Pakistan government to meet the growing needs of key textile industry has allowed cotton imports from India, but at the same time tough set of rules imposed for consignments from the neighboring country, officials said on Thursday. Pakistan, which is the worldâ€™s fourth largest cotton producing country, falls short of around four million bales a year to meet the local demand of nearly 16 million bales.
An official said that Pakistan is likely to start issuing permit for import of cotton from India through land route in a next few days under new tough conditions that may not fully ease already imposed restrictions on trade.
The permit from the Department of Plant Protection of Pakistanâ€™s food ministry is mandatory, under the new phytosanitary conditions, for import of unprocessed cotton, including raw or seed cotton, cotton lint, linters, cotton waste and cotton stuffing from India.
The National Plant Protection Organisation would inspect and test the consignments according to appropriate procedures and to ensure the goods are free from biosecurity pests. The goods must be clean and free of contaminant seed, soil and plant debris and other bio-security risk material prior to arrival in Pakistan, the department said in a letter.
Naseem Usman, chairman of Karachi Cotton Brokers Association expected an import of around 0.7 million bales from India this year. Textile mills have signed import contracts of 1.8 million bales from countries, including US, Brazil, South Africa and Middle East.
Usman argued that Indian cotton is good in quality, while it would be convenient for them to buy from India, as delivery time is short and price is feasible.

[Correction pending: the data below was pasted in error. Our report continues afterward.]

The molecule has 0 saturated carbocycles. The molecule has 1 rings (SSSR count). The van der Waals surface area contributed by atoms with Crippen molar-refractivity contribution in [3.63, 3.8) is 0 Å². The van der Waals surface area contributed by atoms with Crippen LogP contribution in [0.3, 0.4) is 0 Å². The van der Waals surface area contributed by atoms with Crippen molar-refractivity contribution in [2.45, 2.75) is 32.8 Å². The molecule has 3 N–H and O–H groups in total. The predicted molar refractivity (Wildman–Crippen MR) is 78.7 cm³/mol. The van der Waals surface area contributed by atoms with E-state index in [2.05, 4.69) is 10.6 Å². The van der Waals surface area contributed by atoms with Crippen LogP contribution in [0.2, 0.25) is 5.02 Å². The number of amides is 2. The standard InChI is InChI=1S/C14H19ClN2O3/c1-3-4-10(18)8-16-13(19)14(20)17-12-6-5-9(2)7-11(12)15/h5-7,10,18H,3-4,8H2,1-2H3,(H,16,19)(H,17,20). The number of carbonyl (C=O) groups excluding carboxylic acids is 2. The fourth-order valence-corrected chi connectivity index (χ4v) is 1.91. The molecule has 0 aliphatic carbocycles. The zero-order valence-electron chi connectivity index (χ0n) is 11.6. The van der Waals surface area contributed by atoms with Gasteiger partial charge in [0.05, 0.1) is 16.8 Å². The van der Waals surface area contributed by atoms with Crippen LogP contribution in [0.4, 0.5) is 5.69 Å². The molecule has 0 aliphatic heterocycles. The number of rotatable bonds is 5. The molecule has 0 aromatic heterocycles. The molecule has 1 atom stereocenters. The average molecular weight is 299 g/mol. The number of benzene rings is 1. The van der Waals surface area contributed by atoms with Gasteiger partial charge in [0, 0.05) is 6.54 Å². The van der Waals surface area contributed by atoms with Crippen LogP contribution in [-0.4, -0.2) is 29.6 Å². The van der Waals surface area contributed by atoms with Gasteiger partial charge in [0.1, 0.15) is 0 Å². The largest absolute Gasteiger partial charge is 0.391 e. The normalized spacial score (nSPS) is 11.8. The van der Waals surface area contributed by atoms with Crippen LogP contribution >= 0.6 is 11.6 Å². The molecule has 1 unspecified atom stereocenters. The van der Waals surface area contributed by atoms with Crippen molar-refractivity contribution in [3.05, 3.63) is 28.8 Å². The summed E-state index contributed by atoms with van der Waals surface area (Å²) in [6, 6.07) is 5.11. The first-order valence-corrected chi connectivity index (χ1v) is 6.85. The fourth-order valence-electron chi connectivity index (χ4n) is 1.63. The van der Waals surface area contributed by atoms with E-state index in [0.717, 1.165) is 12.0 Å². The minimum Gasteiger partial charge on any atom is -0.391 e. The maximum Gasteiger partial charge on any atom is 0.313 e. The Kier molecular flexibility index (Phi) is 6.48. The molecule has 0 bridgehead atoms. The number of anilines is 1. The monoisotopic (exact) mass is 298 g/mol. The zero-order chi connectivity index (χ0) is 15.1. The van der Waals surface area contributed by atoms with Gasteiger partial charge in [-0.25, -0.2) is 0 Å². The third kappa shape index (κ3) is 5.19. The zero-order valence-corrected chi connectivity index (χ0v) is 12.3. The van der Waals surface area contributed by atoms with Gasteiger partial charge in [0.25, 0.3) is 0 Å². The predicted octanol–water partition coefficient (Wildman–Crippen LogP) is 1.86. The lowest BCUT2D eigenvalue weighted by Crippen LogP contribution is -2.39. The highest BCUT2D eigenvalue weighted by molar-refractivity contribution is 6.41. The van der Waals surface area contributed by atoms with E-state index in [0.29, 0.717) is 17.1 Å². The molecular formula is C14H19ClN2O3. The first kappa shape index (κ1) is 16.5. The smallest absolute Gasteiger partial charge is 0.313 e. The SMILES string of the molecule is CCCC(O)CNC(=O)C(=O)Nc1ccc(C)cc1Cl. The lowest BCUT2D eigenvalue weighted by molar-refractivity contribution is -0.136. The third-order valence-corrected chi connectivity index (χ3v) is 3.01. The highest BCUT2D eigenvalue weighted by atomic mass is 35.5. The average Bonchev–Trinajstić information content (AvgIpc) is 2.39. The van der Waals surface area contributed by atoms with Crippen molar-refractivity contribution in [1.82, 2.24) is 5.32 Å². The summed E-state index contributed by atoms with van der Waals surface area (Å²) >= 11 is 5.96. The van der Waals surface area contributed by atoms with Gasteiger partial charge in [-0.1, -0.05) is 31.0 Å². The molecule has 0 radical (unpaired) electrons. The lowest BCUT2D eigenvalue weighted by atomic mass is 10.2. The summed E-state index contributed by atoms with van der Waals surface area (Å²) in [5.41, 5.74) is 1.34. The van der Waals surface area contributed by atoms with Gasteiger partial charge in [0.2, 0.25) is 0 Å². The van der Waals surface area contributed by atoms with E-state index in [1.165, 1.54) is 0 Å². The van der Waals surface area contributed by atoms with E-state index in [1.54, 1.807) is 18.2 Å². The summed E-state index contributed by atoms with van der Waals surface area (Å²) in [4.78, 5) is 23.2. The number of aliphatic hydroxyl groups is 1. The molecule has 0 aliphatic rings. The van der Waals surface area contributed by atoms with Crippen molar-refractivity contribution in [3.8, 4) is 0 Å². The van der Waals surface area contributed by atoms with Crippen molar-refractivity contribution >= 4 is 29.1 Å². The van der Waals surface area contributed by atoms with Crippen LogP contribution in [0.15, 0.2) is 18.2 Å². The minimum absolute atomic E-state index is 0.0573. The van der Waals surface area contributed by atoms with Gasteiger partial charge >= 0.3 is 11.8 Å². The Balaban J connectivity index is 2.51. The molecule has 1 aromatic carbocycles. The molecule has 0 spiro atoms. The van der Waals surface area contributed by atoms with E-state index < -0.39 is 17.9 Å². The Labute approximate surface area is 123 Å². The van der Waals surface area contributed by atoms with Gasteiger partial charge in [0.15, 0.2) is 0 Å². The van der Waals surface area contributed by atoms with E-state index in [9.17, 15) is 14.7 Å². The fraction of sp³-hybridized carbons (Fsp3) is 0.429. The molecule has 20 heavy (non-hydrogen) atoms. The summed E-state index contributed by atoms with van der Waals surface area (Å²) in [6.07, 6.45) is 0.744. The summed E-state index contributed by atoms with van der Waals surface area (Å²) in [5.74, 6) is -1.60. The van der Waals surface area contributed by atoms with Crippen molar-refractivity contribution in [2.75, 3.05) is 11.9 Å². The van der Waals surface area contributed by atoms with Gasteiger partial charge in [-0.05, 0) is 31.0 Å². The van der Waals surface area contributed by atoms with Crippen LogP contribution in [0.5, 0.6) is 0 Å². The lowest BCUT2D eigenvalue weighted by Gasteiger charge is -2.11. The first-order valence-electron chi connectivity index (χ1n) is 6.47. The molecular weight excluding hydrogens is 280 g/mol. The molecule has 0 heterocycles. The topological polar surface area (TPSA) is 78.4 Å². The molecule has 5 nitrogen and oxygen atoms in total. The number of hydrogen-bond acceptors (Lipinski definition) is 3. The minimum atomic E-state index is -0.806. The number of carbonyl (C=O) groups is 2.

Textile mills have been long demanding restoration of cotton import from India, the worldâ€™s second biggest cotton producer, to meet shortfall in local production.
All Pakistan Textile Mills Association (Aptma) also urged the government to immediately notify withdrawal of four percent customs duty and five percent sales tax and other non-tariff restrictions on import of cotton to enable the industry to meet its export commitments.
An Aptma official said that the government should remove phytosanitary restrictions. The official said that the government pledged to withdraw the import restrictions in the Prime Minister Trade Enhancement package in January. The department further said that an Indian consignment arrived without valid import permit and phytosanitary certificate would be destroyed or deported.
The department reserves the right, if considered necessary to cancel the import permit even after issuance on detection of bio-security pests/risks or any other violation of import conditions,â€ it said. The department further said non-commodity concerns must be assessed, including container cleanliness, packaging and destination concerns, and may be subject to inspection and treatment on arrival.
Ihsanul Haq, chairman of Pakistan Cotton Ginners Forum, however, said that the new conditions would not help in fully restoring cotton trade between the two countries.
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